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Mol Genet Metab. 2014 Jan;111(1):16-25. doi: 10.1016/j.ymgme.2013.10.018. Epub 2013 Nov 7.

Guanidinoacetate methyltransferase (GAMT) deficiency: outcomes in 48 individuals and recommendations for diagnosis, treatment and monitoring.

Author information

1
Department of Pediatrics, University of British Columbia, Vancouver, BC, Canada. Electronic address: sstockler@cw.bc.ca.
2
Department of Pediatrics, University of British Columbia, Vancouver, BC, Canada; Centre for Molecular Medicine and Therapeutics, University of British Columbia, Vancouver, BC, Canada.
3
Division of Medical Genetics, University of Utah, Salt Lake City, UT, USA.
4
Department of Pediatric Neurology, Children's Hospital Oldenburg, Germany.
5
Department of Pediatrics, The Hospital for Sick Children, University of Toronto, ON, Canada.
6
Department of Pediatrics, University of California, San Diego, CA, USA.
7
Department of Pediatric Neurology, Children's Hospital Cologne, Germany.
8
Department of General Pediatrics, Neonatology and Pediatric Cardiology, University Children's Hospital, Medical Faculty, Heinrich Heine University, Duesseldorf, Germany.
9
Division of Birth Defects and Metabolism, Children's Memorial Hospital, Chicago, IL, USA.
10
Unit of Medical Sciences, University of Madeira, Funchal, Madeira, Portugal.
11
Department of Pediatrics, Hacettepe University, Ankara, Turkey.
12
Pediatric Hospital CHUC-EPE, Coimbra, Portugal.
13
Department of Pediatrics, CHEO, University of Ottawa, Ottawa, ON, Canada.
14
Department of Pediatrics, Medical University Vienna, Vienna, Austria.
15
Department of Pediatrics, Child Neurology and Psychiatry, La Sapienza University of Rome, Rome, Italy.
16
Department of Pediatrics, Sainte Justine University Hospital Centre, Montreal, QC, Canada.
17
Department of Pediatrics, Queen's University, Kingston, ON, Canada.
18
Division of Genetics, University of Sherbrooke, Sherbrooke, QC, Canada.
19
Department of Pediatrics and Child Health, University of Mannitoba, Winnipeg, MB, Canada.
20
Department of Pediatrics, Sainte Justine University Hospital Centre, Montreal, QC, Canada; Sainte Justine University Research Center, Montreal, QC, Canada.
21
Department of Genetic Medicine, Manchester Academic Health Sciences Centre, Manchester, UK.
22
Department of Pediatrics, University of British Columbia, Vancouver, BC, Canada.
23
Department of Neurology, Mayo Clinic, Rochester, MN, USA.
24
Department of Molecular and Human Genetics, Baylor College of Medicine, Houston, TX, USA.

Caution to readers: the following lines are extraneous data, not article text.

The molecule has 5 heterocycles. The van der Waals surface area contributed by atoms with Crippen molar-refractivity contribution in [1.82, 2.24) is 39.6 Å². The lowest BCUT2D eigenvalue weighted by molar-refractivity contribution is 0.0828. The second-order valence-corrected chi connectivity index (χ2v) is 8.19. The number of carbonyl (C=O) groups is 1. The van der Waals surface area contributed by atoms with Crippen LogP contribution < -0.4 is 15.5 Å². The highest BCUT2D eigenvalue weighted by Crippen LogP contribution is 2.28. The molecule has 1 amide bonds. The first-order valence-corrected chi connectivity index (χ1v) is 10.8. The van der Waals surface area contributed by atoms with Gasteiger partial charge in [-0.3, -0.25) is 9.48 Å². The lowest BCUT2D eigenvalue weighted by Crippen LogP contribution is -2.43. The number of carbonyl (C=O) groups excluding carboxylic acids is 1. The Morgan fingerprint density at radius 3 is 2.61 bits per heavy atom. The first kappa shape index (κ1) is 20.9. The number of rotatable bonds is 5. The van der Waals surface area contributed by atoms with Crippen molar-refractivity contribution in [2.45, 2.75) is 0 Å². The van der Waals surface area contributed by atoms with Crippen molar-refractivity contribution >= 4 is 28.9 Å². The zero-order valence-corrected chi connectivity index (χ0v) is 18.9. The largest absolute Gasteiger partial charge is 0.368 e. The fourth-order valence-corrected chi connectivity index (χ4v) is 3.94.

25
Reference Center for Inborn Errors of Metabolism, Hopital Necker Enfants Malades, Paris, France.
26
Beatrix Children's Hospital, University Medical Center of Groningen, University of Groningen, The Netherlands.
27
Department of Pediatrics, The Hospital for Sick Children, University of Toronto, ON, Canada; Research Institute, The Hospital for Sick Children, Toronto, ON, Canada.

Abstract

We collected data on 48 patients from 38 families with guanidinoacetate methyltransferase (GAMT) deficiency. Global developmental delay/intellectual disability (DD/ID) with speech/language delay and behavioral problems as the most affected domains was present in 44 participants, with additional epilepsy present in 35 and movement disorder in 13. Treatment regimens included various combinations/dosages of creatine-monohydrate, l-ornithine, sodium benzoate and protein/arginine restricted diets. The median age at treatment initiation was 25.5 and 39 months in patients with mild and moderate DD/ID, respectively, and 11 years in patients with severe DD/ID. Increase of cerebral creatine and decrease of plasma/CSF guanidinoacetate levels were achieved by supplementation with creatine-monohydrate combined with high dosages of l-ornithine and/or an arginine-restricted diet (250 mg/kg/d l-arginine). Therapy was associated with improvement or stabilization of symptoms in all of the symptomatic cases. The 4 patients treated younger than 9 months had normal or almost normal developmental outcomes. One with inconsistent compliance had a borderline IQ at age 8.6 years. An observational GAMT database will be essential to identify the best treatment to reduce plasma guanidinoacetate levels and improve long-term outcomes.

KEYWORDS:

Autism; Creatine deficiency; Magnetic resonance spectroscopy; Neurodevelopmental outcome; Speech delay; Treatment evidence

PMID:
24268530
DOI:
10.1016/j.ymgme.2013.10.018
[Indexed for MEDLINE]
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